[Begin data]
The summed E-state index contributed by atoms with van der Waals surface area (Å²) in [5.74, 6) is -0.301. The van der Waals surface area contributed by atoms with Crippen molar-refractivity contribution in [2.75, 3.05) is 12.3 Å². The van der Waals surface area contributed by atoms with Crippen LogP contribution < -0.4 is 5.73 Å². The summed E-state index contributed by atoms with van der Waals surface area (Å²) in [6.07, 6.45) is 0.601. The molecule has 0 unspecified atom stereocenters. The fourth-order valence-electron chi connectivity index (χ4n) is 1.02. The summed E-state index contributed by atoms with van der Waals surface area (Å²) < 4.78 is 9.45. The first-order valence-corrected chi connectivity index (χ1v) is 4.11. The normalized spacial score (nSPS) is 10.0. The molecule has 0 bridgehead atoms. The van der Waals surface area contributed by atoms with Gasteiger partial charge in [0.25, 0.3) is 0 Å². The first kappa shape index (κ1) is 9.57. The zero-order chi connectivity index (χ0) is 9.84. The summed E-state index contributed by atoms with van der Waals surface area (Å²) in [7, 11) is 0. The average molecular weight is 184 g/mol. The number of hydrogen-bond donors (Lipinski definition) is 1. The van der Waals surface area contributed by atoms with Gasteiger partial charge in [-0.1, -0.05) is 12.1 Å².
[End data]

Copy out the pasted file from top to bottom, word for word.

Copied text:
The summed E-state index contributed by atoms with van der Waals surface area (Å²) in [5.74, 6) is -0.301. The van der Waals surface area contributed by atoms with Crippen molar-refractivity contribution in [2.75, 3.05) is 12.3 Å². The van der Waals surface area contributed by atoms with Crippen LogP contribution < -0.4 is 5.73 Å². The summed E-state index contributed by atoms with van der Waals surface area (Å²) in [6.07, 6.45) is 0.601. The molecule has 0 unspecified atom stereocenters. The fourth-order valence-electron chi connectivity index (χ4n) is 1.02. The summed E-state index contributed by atoms with van der Waals surface area (Å²) < 4.78 is 9.45. The first-order valence-corrected chi connectivity index (χ1v) is 4.11. The normalized spacial score (nSPS) is 10.0. The molecule has 0 bridgehead atoms. The van der Waals surface area contributed by atoms with Gasteiger partial charge in [0.25, 0.3) is 0 Å². The first kappa shape index (κ1) is 9.57. The zero-order chi connectivity index (χ0) is 9.84. The summed E-state index contributed by atoms with van der Waals surface area (Å²) in [7, 11) is 0. The average molecular weight is 184 g/mol. The number of hydrogen-bond donors (Lipinski definition) is 1. The van der Waals surface area contributed by atoms with Gasteiger partial charge in [-0.1, -0.05) is 12.1 Å².